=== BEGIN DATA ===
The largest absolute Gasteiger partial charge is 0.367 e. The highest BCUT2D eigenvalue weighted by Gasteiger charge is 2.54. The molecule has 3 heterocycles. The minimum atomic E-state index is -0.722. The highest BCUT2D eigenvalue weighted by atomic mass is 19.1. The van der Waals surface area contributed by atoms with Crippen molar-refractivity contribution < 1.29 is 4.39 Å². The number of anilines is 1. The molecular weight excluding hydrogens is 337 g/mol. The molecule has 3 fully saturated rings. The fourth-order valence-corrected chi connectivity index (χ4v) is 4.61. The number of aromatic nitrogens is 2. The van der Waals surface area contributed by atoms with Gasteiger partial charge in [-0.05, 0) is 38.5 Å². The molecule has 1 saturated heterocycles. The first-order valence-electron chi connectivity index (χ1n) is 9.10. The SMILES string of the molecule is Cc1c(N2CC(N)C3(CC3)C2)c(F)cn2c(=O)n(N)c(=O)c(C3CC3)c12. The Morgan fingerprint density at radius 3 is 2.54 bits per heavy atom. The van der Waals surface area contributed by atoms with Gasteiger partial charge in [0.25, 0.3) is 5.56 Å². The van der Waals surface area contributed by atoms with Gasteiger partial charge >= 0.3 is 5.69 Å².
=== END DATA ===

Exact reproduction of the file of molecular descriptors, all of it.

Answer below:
The largest absolute Gasteiger partial charge is 0.367 e. The highest BCUT2D eigenvalue weighted by Gasteiger charge is 2.54. The molecule has 3 heterocycles. The minimum atomic E-state index is -0.722. The highest BCUT2D eigenvalue weighted by atomic mass is 19.1. The van der Waals surface area contributed by atoms with Crippen molar-refractivity contribution < 1.29 is 4.39 Å². The number of anilines is 1. The molecular weight excluding hydrogens is 337 g/mol. The molecule has 3 fully saturated rings. The fourth-order valence-corrected chi connectivity index (χ4v) is 4.61. The number of aromatic nitrogens is 2. The van der Waals surface area contributed by atoms with Gasteiger partial charge in [-0.05, 0) is 38.5 Å². The molecule has 1 saturated heterocycles. The first-order valence-electron chi connectivity index (χ1n) is 9.10. The SMILES string of the molecule is Cc1c(N2CC(N)C3(CC3)C2)c(F)cn2c(=O)n(N)c(=O)c(C3CC3)c12. The Morgan fingerprint density at radius 3 is 2.54 bits per heavy atom. The van der Waals surface area contributed by atoms with Gasteiger partial charge in [0.25, 0.3) is 5.56 Å². The van der Waals surface area contributed by atoms with Gasteiger partial charge >= 0.3 is 5.69 Å².